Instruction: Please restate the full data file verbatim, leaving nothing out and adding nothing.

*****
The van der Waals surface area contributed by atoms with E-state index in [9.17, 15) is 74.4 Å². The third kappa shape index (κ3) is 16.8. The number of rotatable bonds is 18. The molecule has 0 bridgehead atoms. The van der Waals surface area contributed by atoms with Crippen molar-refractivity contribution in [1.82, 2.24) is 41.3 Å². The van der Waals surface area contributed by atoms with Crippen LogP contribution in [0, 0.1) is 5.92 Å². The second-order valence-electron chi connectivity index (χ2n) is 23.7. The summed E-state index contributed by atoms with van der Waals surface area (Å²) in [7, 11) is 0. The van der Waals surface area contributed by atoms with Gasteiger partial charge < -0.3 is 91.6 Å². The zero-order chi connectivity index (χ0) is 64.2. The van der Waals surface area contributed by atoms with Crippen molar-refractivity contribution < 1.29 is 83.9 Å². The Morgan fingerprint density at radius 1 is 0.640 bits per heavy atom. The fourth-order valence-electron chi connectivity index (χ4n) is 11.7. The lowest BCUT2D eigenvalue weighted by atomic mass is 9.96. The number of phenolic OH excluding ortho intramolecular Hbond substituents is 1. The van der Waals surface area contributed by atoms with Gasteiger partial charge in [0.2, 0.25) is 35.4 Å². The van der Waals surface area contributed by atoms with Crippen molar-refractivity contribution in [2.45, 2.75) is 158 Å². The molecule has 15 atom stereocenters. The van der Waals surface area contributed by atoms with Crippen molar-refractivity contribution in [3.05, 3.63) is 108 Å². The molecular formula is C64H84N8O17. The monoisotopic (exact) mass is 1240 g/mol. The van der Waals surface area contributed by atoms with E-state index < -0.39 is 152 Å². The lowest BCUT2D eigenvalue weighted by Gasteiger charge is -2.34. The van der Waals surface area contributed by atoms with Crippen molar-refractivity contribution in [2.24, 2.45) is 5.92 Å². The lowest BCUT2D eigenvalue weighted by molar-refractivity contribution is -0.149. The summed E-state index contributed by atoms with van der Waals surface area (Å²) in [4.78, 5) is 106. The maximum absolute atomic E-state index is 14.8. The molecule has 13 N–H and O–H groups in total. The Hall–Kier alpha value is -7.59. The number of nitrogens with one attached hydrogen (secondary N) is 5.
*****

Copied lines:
The van der Waals surface area contributed by atoms with E-state index in [9.17, 15) is 74.4 Å². The third kappa shape index (κ3) is 16.8. The number of rotatable bonds is 18. The molecule has 0 bridgehead atoms. The van der Waals surface area contributed by atoms with Crippen molar-refractivity contribution in [1.82, 2.24) is 41.3 Å². The van der Waals surface area contributed by atoms with Crippen LogP contribution in [0, 0.1) is 5.92 Å². The second-order valence-electron chi connectivity index (χ2n) is 23.7. The summed E-state index contributed by atoms with van der Waals surface area (Å²) in [7, 11) is 0. The van der Waals surface area contributed by atoms with Gasteiger partial charge < -0.3 is 91.6 Å². The zero-order chi connectivity index (χ0) is 64.2. The van der Waals surface area contributed by atoms with Crippen molar-refractivity contribution < 1.29 is 83.9 Å². The Morgan fingerprint density at radius 1 is 0.640 bits per heavy atom. The fourth-order valence-electron chi connectivity index (χ4n) is 11.7. The lowest BCUT2D eigenvalue weighted by atomic mass is 9.96. The number of phenolic OH excluding ortho intramolecular Hbond substituents is 1. The van der Waals surface area contributed by atoms with Gasteiger partial charge in [0.2, 0.25) is 35.4 Å². The van der Waals surface area contributed by atoms with Crippen molar-refractivity contribution in [2.45, 2.75) is 158 Å². The molecule has 15 atom stereocenters. The van der Waals surface area contributed by atoms with Crippen molar-refractivity contribution in [3.05, 3.63) is 108 Å². The molecular formula is C64H84N8O17. The monoisotopic (exact) mass is 1240 g/mol. The van der Waals surface area contributed by atoms with E-state index < -0.39 is 152 Å². The lowest BCUT2D eigenvalue weighted by Gasteiger charge is -2.34. The van der Waals surface area contributed by atoms with Crippen molar-refractivity contribution in [2.24, 2.45) is 5.92 Å². The lowest BCUT2D eigenvalue weighted by molar-refractivity contribution is -0.149. The summed E-state index contributed by atoms with van der Waals surface area (Å²) in [4.78, 5) is 106. The maximum absolute atomic E-state index is 14.8. The molecule has 13 N–H and O–H groups in total. The Hall–Kier alpha value is -7.59. The number of nitrogens with one attached hydrogen (secondary N) is 5.